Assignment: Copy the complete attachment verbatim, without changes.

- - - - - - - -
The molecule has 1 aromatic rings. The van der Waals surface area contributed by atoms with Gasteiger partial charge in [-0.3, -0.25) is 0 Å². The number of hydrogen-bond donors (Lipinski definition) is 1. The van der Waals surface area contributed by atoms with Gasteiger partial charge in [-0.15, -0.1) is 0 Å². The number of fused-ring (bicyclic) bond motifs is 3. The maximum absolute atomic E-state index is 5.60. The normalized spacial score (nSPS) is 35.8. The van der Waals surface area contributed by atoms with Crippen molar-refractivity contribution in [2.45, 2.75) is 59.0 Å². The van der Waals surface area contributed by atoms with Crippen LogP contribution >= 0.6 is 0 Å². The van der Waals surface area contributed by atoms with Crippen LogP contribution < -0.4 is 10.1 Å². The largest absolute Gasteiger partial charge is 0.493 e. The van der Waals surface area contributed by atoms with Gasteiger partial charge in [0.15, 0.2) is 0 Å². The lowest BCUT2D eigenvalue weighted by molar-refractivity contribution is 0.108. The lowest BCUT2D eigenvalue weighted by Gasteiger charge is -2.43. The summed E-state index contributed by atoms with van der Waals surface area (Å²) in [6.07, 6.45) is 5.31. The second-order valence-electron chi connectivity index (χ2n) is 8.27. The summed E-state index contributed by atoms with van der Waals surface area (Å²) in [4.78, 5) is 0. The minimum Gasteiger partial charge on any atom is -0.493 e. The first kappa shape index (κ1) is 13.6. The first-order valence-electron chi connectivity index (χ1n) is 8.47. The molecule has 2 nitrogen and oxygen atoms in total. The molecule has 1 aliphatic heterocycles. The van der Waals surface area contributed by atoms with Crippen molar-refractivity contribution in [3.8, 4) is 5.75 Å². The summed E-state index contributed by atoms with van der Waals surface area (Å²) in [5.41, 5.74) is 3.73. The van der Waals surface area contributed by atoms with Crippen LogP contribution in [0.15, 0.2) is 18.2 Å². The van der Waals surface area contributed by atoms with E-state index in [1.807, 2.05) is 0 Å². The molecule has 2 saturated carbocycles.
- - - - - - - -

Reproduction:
The molecule has 1 aromatic rings. The van der Waals surface area contributed by atoms with Gasteiger partial charge in [-0.3, -0.25) is 0 Å². The number of hydrogen-bond donors (Lipinski definition) is 1. The van der Waals surface area contributed by atoms with Gasteiger partial charge in [-0.15, -0.1) is 0 Å². The number of fused-ring (bicyclic) bond motifs is 3. The maximum absolute atomic E-state index is 5.60. The normalized spacial score (nSPS) is 35.8. The van der Waals surface area contributed by atoms with Crippen molar-refractivity contribution in [2.45, 2.75) is 59.0 Å². The van der Waals surface area contributed by atoms with Crippen LogP contribution >= 0.6 is 0 Å². The van der Waals surface area contributed by atoms with Crippen LogP contribution < -0.4 is 10.1 Å². The largest absolute Gasteiger partial charge is 0.493 e. The van der Waals surface area contributed by atoms with Gasteiger partial charge in [0.15, 0.2) is 0 Å². The lowest BCUT2D eigenvalue weighted by molar-refractivity contribution is 0.108. The lowest BCUT2D eigenvalue weighted by Gasteiger charge is -2.43. The summed E-state index contributed by atoms with van der Waals surface area (Å²) in [6.07, 6.45) is 5.31. The second-order valence-electron chi connectivity index (χ2n) is 8.27. The summed E-state index contributed by atoms with van der Waals surface area (Å²) in [4.78, 5) is 0. The minimum Gasteiger partial charge on any atom is -0.493 e. The first kappa shape index (κ1) is 13.6. The first-order valence-electron chi connectivity index (χ1n) is 8.47. The molecule has 2 nitrogen and oxygen atoms in total. The molecule has 1 aliphatic heterocycles. The van der Waals surface area contributed by atoms with Crippen molar-refractivity contribution in [3.8, 4) is 5.75 Å². The summed E-state index contributed by atoms with van der Waals surface area (Å²) in [5.41, 5.74) is 3.73. The van der Waals surface area contributed by atoms with Crippen LogP contribution in [0.15, 0.2) is 18.2 Å². The van der Waals surface area contributed by atoms with E-state index in [1.807, 2.05) is 0 Å². The molecule has 2 saturated carbocycles.